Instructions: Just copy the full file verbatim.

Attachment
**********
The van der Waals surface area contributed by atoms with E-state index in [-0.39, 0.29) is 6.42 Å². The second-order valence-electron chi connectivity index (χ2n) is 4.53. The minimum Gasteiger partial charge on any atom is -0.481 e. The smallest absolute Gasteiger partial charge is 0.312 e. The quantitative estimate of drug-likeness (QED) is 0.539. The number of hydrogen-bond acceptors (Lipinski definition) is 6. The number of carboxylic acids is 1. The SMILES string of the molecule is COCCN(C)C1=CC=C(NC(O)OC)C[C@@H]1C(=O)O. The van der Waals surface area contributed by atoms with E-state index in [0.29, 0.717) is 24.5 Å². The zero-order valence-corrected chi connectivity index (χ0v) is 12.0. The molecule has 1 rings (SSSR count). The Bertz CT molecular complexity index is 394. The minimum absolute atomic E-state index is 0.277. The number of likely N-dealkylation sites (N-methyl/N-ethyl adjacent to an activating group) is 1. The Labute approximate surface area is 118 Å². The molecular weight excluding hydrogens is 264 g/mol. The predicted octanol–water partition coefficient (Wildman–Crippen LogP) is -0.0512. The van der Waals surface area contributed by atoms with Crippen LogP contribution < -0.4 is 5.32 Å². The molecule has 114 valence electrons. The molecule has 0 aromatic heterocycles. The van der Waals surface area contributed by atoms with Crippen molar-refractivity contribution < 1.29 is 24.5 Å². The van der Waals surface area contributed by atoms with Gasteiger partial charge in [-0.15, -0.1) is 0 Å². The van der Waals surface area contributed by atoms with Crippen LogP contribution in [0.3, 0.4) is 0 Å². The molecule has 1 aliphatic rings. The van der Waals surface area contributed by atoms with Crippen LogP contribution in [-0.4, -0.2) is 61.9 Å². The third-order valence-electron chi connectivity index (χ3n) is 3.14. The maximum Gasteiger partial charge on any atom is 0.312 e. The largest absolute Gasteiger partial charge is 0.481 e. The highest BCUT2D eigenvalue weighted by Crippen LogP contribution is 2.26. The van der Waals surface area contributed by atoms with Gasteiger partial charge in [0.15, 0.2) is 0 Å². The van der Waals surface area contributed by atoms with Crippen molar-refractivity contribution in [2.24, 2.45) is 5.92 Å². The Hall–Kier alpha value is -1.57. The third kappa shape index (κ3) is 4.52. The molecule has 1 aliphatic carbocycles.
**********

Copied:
The van der Waals surface area contributed by atoms with E-state index in [-0.39, 0.29) is 6.42 Å². The second-order valence-electron chi connectivity index (χ2n) is 4.53. The minimum Gasteiger partial charge on any atom is -0.481 e. The smallest absolute Gasteiger partial charge is 0.312 e. The quantitative estimate of drug-likeness (QED) is 0.539. The number of hydrogen-bond acceptors (Lipinski definition) is 6. The number of carboxylic acids is 1. The SMILES string of the molecule is COCCN(C)C1=CC=C(NC(O)OC)C[C@@H]1C(=O)O. The van der Waals surface area contributed by atoms with E-state index in [0.29, 0.717) is 24.5 Å². The zero-order valence-corrected chi connectivity index (χ0v) is 12.0. The molecule has 1 rings (SSSR count). The Bertz CT molecular complexity index is 394. The minimum absolute atomic E-state index is 0.277. The number of likely N-dealkylation sites (N-methyl/N-ethyl adjacent to an activating group) is 1. The Labute approximate surface area is 118 Å². The molecular weight excluding hydrogens is 264 g/mol. The predicted octanol–water partition coefficient (Wildman–Crippen LogP) is -0.0512. The van der Waals surface area contributed by atoms with Crippen LogP contribution < -0.4 is 5.32 Å². The molecule has 114 valence electrons. The molecule has 0 aromatic heterocycles. The van der Waals surface area contributed by atoms with Crippen molar-refractivity contribution < 1.29 is 24.5 Å². The van der Waals surface area contributed by atoms with Gasteiger partial charge in [-0.15, -0.1) is 0 Å². The van der Waals surface area contributed by atoms with Crippen LogP contribution in [0.3, 0.4) is 0 Å². The molecule has 1 aliphatic rings. The van der Waals surface area contributed by atoms with Crippen LogP contribution in [-0.4, -0.2) is 61.9 Å². The third-order valence-electron chi connectivity index (χ3n) is 3.14. The maximum Gasteiger partial charge on any atom is 0.312 e. The largest absolute Gasteiger partial charge is 0.481 e. The highest BCUT2D eigenvalue weighted by Crippen LogP contribution is 2.26. The van der Waals surface area contributed by atoms with Gasteiger partial charge in [0.15, 0.2) is 0 Å². The van der Waals surface area contributed by atoms with Crippen molar-refractivity contribution in [2.24, 2.45) is 5.92 Å². The Hall–Kier alpha value is -1.57. The third kappa shape index (κ3) is 4.52. The molecule has 1 aliphatic carbocycles.